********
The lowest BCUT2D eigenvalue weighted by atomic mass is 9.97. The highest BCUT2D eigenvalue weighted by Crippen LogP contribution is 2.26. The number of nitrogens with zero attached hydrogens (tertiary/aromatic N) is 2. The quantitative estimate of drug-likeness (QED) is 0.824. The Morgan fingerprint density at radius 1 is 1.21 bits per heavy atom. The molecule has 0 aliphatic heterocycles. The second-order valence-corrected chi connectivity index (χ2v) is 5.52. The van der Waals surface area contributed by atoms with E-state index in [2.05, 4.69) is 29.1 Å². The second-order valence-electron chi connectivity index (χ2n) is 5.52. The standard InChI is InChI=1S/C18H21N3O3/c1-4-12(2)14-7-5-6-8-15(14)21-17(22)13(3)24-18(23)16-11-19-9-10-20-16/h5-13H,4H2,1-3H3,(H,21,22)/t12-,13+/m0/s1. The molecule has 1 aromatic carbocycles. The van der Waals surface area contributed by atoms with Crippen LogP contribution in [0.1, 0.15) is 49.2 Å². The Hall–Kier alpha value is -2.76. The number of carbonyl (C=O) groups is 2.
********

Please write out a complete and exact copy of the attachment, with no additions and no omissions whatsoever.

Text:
The lowest BCUT2D eigenvalue weighted by atomic mass is 9.97. The highest BCUT2D eigenvalue weighted by Crippen LogP contribution is 2.26. The number of nitrogens with zero attached hydrogens (tertiary/aromatic N) is 2. The quantitative estimate of drug-likeness (QED) is 0.824. The Morgan fingerprint density at radius 1 is 1.21 bits per heavy atom. The molecule has 0 aliphatic heterocycles. The second-order valence-corrected chi connectivity index (χ2v) is 5.52. The van der Waals surface area contributed by atoms with E-state index in [2.05, 4.69) is 29.1 Å². The second-order valence-electron chi connectivity index (χ2n) is 5.52. The standard InChI is InChI=1S/C18H21N3O3/c1-4-12(2)14-7-5-6-8-15(14)21-17(22)13(3)24-18(23)16-11-19-9-10-20-16/h5-13H,4H2,1-3H3,(H,21,22)/t12-,13+/m0/s1. The molecule has 1 aromatic carbocycles. The van der Waals surface area contributed by atoms with Crippen LogP contribution in [0.1, 0.15) is 49.2 Å². The Hall–Kier alpha value is -2.76. The number of carbonyl (C=O) groups is 2.